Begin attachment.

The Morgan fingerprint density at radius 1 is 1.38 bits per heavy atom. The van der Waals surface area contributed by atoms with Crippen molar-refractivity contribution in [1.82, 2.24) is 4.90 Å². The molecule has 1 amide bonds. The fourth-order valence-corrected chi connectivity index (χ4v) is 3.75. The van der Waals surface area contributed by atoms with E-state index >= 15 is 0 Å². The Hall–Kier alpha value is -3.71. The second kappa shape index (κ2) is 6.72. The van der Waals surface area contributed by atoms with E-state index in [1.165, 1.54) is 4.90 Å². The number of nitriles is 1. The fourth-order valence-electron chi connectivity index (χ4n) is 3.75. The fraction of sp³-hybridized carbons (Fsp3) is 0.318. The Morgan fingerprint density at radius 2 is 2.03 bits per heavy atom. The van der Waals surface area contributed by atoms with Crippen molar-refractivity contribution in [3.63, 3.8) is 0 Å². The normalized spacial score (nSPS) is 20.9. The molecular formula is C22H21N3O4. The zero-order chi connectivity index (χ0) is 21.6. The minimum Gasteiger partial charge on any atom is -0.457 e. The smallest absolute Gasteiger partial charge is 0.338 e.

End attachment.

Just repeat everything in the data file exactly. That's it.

The Morgan fingerprint density at radius 1 is 1.38 bits per heavy atom. The van der Waals surface area contributed by atoms with Crippen molar-refractivity contribution in [1.82, 2.24) is 4.90 Å². The molecule has 1 amide bonds. The fourth-order valence-corrected chi connectivity index (χ4v) is 3.75. The van der Waals surface area contributed by atoms with E-state index >= 15 is 0 Å². The Hall–Kier alpha value is -3.71. The second kappa shape index (κ2) is 6.72. The van der Waals surface area contributed by atoms with E-state index in [1.165, 1.54) is 4.90 Å². The number of nitriles is 1. The fourth-order valence-electron chi connectivity index (χ4n) is 3.75. The fraction of sp³-hybridized carbons (Fsp3) is 0.318. The Morgan fingerprint density at radius 2 is 2.03 bits per heavy atom. The van der Waals surface area contributed by atoms with Crippen molar-refractivity contribution in [3.63, 3.8) is 0 Å². The normalized spacial score (nSPS) is 20.9. The molecular formula is C22H21N3O4. The zero-order chi connectivity index (χ0) is 21.6. The minimum Gasteiger partial charge on any atom is -0.457 e. The smallest absolute Gasteiger partial charge is 0.338 e.